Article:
Law and Accounting Matters - April 2012
Prior To Becoming Publicly Traded...Choose Your Auditor Wisely!
By David Danziger, MNP LLP and Peter Traynor, ITB Solutions
For companies in Canada that are considering the transition from private to publicly traded status in the near or medium term future, it is important to think about your audit requirements – not only going forward, but right now.
What is a CPAB Registered Auditor?
The Canadian Public Accountability Board (“CPAB”) was incorporated in 2003 under the Canada Corporation Act. Its mission is:
To contribute to public confidence in the integrity of financial reporting of reporting issuers in Canada by effective regulation and promoting quality, independent auditing.
CPAB is a regulating body in Canada which has oversight responsibility for its participating audit firms. CPAB registration is a requirement for audit firms whose clients include public companies in Canada – otherwise known as “reporting issuers”.
Regular inspections by CPAB officials are conducted on the participating firms. Those audit firms with 100 or more public company clients are inspected annually. Those with more than 50 are inspected at least once every two years, and those firms with fewer than 50 reporting issuers for clients receive inspections from CPAB every three years.
In order to be a publicly traded company in Canada you need to have a CPAB registered audit firm engaged to conduct your company's annual audits and any other required assurance work in connection with being a reporting issuer.
When should I engage a CPAB auditor?
It's a good question, and hopefully you are asking it before you are actually public.
Three years of historical audited financial statements are typically required by securities commissions of a company that is going public. While these audits need not be performed by a CPAB auditor, the next required audit (following a public listing) will only be acceptable if it is performed by a registered firm. Private companies seeking access to the public capital markets are routinely advised to engage a CPAB auditor to avoid the time and expense of switching once they are public. Often times you may be faced with having to file documents that require the consent of the auditors for a period of years. It is generally cheaper and simpler to have a minimum number of auditors involved in your future filings.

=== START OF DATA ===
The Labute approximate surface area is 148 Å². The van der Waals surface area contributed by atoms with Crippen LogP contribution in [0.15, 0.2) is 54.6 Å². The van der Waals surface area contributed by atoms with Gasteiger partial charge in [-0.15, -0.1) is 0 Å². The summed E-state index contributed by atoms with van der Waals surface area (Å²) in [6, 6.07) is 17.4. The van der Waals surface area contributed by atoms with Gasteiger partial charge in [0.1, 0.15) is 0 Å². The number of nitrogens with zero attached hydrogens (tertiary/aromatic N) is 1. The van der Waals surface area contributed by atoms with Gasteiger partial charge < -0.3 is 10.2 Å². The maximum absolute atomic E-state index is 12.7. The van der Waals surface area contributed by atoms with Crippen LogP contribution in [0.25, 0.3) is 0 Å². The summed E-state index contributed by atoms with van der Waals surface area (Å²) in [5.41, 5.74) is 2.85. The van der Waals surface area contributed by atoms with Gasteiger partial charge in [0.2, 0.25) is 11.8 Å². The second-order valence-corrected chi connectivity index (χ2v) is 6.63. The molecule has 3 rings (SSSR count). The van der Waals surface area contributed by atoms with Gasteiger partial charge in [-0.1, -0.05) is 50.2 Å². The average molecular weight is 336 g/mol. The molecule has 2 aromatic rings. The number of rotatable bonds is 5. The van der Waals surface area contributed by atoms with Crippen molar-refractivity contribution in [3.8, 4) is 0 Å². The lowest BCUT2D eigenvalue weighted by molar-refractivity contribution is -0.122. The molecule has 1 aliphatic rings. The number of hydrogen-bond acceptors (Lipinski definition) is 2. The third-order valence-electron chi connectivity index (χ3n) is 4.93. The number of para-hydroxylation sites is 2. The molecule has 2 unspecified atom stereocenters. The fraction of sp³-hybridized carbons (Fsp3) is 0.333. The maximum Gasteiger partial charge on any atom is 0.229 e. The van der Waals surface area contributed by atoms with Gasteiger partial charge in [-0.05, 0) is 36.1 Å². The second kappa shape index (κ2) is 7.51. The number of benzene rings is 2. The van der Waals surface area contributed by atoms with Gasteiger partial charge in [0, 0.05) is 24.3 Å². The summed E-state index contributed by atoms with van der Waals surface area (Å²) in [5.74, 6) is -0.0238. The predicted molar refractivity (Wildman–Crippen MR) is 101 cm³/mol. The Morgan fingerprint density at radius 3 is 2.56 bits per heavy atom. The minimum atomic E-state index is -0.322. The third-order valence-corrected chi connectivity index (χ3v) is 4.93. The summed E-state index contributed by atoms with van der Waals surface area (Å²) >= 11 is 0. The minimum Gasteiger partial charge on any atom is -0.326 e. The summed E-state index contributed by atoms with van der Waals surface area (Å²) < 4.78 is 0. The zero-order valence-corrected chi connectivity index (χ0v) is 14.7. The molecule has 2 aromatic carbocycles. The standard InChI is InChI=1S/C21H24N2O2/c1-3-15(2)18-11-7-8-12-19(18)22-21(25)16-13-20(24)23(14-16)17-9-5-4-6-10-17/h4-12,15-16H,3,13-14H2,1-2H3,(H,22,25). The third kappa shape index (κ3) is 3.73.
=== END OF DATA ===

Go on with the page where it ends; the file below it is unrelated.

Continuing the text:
As well, the markets generally do not like to see changes in audit firms so arranging for your CPAB registered auditor early can be a desirable action. CPAB registered auditors tend to be very knowledgeable about the requirements of the various securities commissions and stock exchanges since they deal with them quite regularly. This generally provides for a smooth process with your listing application, IPO or RTO documents.
What is PCAOB?
If your plans include a US Listing then you should likely consider engaging a firm that is also similarly recognized in the United States by the Public Company Accounting Oversight Board (“PCAOB”).